All I can hear right now is the line from the movie Princess Bride, “No. Is too much. I sum up.”
But that’s not all, only a few weeks ago Princeton Professor Peter Singer, stated in an interview that it is “’reasonable’ for the government or private insurance companies to deny treatment to infants with disabilities.” If you want to know more about the statement and Singer, without losing all hope for humanity, read the NCD reply here, instead.
Less than a year ago, another bioethicist publicly claimed it is “immoral” to have a child with Down syndrome.
These concepts are not new. They weren’t even new when Nazi Germany implemented them. This is Why The Movie Menschen is Not Just a Movie.
A few years ago, shortly after the Denmark headline boasted it will be ‘Downs Syndrome Free’ by 2030, I took a full 15 pages to explain, with medical and life documentation, my concerns via the “Essay Arguing Eugenics: A Case for Changing the World,” This came in the light of new prenatal testing that scares me not because of its existence, but because of its practice. One takeaway, among all of the study and medical facts, it is this: “No one can prenatally test potential.”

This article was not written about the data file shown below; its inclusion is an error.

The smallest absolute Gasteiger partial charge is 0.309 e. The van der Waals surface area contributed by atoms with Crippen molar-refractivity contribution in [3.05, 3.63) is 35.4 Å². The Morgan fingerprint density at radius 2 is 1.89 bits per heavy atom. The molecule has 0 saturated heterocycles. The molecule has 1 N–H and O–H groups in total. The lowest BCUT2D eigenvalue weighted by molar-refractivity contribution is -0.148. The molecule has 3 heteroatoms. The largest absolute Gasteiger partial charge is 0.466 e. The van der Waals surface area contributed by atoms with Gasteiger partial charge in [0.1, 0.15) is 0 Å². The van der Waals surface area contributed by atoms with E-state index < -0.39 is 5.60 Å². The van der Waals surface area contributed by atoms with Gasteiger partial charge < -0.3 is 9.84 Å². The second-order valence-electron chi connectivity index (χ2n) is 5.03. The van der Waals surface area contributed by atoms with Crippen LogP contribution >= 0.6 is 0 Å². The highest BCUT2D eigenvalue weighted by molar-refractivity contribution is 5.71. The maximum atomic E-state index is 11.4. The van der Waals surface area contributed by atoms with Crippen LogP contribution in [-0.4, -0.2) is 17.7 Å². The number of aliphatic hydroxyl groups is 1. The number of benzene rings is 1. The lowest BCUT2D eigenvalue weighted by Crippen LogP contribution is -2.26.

Recently these same tests have moved across the ocean to the UK. My heart broke all over again for the parents of people with Down syndrome who were reminded, again, of the “value” put onto their children’s lives.
Dear blogger-mum-advocate Hayley at DownsSideUp has written and spoken many eloquent and compelling arguments for inclusion, and rights, and compassion. She, and her family, reach out well beyond “the community” and talk to the public at large, government, and medical professional. Yet, of all of her words, I am drawn to share today one of the dearest posts she shared years ago, before all of this entered her schedule:“The Doctors' Waiting Room: The contribution our daughter makes.” Read this and know why I arrived at home in tears for her when the immensity of this battle hit upon her again like a stone that cannot be budged.
Is too much.